The Other Side is a lyrical examination of race through the eyes of two little girls, one black and one white, who sit on opposite sides of the fence that divides their worlds. When Woodson accepted a prize at the National Book Awards in November 2014, Daniel Handler, the master of ceremonies, made a joke about watermelons. To his surprise, she took him seriously enough to explain that The Other Side deals with this idea of racism through black-and-white comparisons.
Here's an excerpt from the book: "Black people are watermelon gazers. They stare at the color black because it reminds them of themselves - dark and mysterious. White people like to do the same thing with blue eyes because they think it's cool. But there's also a kind of cruelty behind these glances. Watermelon gazers are looking at something beautiful but they're also seeing what they want to get away from."
Jacqueline Woodson was born on January 4th, 1959 in Montgomery, Alabama. She was raised by her mother after her father died when she was very young. She started writing stories when she was a child and always wanted to be a writer when she grew up. In 1980, she graduated from James Madison University with a degree in English. After college, she moved to New York City where she worked as a clerk until she found a job as a proofreader for a publishing company.
Jacqueline Woodson (born February 12, 1963) is an American children's and teen author. Her best-known works are Miracle's Boys and the Newbery Honor books Brown Girl Dreaming, After Tupac and D Foster, Feathers, and Show Way. She has also written several adult novels including The House on Sugar Land Road, which was adapted into a film of the same name in 2000.
Woodson was born in Jackson, Mississippi, but grew up in Columbia, South Carolina. She has two sisters and one brother. Her mother died when she was nine years old, and she was raised by her father who had multiple health problems himself. This left Jacqueline to take care of her younger siblings, which she did for several years before going to college at Howard University.
After graduating from Howard with a bachelor's degree in English, Woodson moved to New York City where she worked as a copywriter for advertising agencies and wrote articles for publications such as Essence and Ladies' Home Journal. It was here that she began writing stories for herself and her friends' children. These stories later turned into books that have been published over 20 years after their initial release.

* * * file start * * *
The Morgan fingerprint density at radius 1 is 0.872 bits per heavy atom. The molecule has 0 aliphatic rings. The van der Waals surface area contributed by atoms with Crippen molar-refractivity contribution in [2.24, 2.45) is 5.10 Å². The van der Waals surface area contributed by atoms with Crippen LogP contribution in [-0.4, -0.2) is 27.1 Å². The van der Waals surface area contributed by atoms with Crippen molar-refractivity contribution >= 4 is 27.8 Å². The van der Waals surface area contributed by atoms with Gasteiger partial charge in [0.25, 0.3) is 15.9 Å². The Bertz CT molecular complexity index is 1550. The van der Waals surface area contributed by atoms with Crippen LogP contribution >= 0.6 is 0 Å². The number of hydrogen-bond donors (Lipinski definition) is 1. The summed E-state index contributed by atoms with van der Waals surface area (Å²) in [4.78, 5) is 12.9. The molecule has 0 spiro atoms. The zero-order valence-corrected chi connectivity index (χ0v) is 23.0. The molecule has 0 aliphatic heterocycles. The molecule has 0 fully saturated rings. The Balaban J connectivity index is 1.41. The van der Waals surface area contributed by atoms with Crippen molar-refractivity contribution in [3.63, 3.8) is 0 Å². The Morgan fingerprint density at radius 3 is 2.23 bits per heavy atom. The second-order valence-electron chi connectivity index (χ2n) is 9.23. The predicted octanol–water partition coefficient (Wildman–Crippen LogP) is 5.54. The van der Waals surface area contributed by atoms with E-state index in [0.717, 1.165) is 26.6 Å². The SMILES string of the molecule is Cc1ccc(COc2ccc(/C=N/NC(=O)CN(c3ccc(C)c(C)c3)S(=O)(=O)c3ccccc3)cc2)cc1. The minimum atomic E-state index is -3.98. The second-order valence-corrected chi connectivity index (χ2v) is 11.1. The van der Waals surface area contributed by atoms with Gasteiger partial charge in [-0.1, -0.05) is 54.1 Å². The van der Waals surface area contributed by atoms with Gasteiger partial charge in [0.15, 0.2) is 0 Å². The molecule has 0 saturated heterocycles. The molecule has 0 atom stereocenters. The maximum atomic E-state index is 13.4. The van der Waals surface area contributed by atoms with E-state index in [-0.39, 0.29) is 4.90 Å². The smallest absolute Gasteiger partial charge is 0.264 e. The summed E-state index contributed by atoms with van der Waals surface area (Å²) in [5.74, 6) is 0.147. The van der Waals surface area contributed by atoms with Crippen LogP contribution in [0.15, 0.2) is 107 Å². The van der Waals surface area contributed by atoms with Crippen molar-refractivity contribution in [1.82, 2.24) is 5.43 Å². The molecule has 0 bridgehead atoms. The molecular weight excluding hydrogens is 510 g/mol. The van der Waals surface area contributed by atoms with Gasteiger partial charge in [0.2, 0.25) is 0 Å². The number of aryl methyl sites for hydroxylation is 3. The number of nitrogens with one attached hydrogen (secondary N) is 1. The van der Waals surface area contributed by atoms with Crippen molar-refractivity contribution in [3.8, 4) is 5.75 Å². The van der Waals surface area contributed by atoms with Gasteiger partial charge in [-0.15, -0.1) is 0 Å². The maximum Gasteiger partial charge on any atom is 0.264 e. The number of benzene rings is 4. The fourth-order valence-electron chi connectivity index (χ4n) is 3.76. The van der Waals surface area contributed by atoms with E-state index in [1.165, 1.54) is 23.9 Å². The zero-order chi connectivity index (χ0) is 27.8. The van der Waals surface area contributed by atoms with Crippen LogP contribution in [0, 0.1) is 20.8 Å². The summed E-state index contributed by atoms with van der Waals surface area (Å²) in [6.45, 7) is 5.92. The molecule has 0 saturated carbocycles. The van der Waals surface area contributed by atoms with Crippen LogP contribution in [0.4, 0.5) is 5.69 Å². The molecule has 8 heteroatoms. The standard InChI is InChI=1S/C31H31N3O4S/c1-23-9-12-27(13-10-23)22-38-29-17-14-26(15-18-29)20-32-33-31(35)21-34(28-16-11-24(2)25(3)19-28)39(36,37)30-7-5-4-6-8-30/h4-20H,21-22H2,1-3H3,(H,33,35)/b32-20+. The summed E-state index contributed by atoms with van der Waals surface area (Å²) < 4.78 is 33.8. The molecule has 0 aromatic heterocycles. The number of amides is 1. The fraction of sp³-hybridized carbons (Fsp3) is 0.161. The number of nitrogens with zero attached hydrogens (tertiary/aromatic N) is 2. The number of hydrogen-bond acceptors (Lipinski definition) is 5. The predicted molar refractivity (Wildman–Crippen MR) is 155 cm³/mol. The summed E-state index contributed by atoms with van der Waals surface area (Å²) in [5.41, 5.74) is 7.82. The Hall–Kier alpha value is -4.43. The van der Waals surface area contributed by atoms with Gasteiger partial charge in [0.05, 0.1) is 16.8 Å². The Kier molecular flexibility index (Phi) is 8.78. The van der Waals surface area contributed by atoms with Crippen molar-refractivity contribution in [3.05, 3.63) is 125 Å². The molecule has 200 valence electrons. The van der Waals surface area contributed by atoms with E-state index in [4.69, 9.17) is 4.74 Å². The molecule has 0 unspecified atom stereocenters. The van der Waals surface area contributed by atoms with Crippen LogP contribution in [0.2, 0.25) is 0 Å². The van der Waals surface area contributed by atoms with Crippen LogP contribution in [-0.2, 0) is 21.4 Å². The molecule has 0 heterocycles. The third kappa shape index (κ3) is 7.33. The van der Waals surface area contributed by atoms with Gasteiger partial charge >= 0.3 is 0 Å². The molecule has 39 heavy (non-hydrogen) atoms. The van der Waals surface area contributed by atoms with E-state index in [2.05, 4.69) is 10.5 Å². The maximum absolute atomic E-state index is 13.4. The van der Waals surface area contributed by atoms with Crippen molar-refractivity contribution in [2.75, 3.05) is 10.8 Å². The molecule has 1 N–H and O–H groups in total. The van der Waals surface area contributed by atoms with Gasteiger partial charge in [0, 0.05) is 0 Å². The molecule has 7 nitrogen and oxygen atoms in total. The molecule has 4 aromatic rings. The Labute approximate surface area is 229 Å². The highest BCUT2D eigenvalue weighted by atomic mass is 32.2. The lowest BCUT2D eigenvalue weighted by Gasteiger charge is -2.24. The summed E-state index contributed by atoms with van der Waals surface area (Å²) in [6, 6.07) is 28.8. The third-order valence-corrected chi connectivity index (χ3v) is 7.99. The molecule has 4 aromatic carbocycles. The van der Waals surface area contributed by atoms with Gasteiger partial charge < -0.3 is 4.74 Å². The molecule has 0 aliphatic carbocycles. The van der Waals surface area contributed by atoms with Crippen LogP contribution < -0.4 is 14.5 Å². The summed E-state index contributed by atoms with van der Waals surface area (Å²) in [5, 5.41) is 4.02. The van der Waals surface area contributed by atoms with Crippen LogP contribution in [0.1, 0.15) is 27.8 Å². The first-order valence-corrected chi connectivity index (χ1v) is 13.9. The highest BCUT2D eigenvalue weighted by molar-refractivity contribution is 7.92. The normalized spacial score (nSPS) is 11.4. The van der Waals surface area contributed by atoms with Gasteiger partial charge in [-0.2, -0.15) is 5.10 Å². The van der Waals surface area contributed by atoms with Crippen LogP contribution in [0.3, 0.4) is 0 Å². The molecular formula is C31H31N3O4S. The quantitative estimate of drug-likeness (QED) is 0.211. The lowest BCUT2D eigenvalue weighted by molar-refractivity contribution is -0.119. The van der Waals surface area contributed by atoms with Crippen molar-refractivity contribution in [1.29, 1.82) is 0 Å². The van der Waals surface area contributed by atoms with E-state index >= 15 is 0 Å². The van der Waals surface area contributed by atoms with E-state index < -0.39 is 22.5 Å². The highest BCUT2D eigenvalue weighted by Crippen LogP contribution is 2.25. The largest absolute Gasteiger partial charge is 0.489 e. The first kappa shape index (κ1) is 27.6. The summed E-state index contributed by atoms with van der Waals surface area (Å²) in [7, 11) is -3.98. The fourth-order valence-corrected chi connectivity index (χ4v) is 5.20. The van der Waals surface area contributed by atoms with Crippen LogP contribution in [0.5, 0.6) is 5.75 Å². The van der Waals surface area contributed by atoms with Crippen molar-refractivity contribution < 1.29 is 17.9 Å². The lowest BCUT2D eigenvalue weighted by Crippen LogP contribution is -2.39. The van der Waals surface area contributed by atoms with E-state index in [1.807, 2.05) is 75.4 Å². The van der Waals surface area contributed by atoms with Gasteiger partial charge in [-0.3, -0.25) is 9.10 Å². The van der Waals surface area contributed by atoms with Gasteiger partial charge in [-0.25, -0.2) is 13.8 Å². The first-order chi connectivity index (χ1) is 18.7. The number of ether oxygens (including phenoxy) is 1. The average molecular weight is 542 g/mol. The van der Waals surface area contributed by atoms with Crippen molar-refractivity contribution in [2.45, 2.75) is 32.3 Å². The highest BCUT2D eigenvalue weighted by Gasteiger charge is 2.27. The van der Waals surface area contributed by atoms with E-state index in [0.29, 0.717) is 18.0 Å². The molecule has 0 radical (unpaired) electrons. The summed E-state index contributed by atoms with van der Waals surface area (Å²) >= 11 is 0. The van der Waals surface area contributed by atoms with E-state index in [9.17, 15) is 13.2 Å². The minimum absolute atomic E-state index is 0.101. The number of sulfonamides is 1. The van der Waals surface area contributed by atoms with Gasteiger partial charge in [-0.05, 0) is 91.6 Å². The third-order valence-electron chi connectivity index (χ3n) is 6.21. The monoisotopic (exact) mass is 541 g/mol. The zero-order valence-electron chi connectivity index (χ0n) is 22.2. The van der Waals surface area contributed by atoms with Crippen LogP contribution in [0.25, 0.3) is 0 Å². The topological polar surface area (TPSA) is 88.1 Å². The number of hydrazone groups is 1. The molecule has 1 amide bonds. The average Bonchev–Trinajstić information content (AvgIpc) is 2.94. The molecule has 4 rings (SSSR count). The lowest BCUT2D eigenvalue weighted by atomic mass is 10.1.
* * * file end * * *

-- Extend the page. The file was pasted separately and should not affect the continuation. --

Some of her works have been adapted into films, television shows, and documentaries. One of her books, Brown Girl Dreaming, has been listed on many best-of-all-time lists for young adults.
Swanson, the youngest and most beautiful of the ladies in the film, flirts with each available male and even has an affair with a Japanese commander. The Spanish Gardener (1956) is the story of a stuffed-shirt British ambassador who is worried about losing his little son's devotion, who is closer to his gardener than to him. It was based on a novel by John Braine.
Swanson was born in London but grew up in Switzerland where her father was diplomatic representative. She returned to England to study acting and dancing and then moved back to Switzerland where she worked as a model before joining the Royal Shakespeare Company. In 1955 she came back to England and got a job as a dresser on this film. The Spanish Gardener was her first role. She didn't like playing pranks so they asked someone else to play that part. After this film she went back to Switzerland again but came back two years later for more filming in England. This time she decided to stay there.
Swanson was married three times: first to actor Peter Bowles, second to photographer Antony Armstrong-Jones, who was later to become Prince Charles's husband; and third to Swiss businessman Hans Stucki. She had one child with her first husband and two with her second marriage. Her daughter died at age six after having leukemia for several months. Before marrying her third husband she had lived in a house near Versailles owned by his family.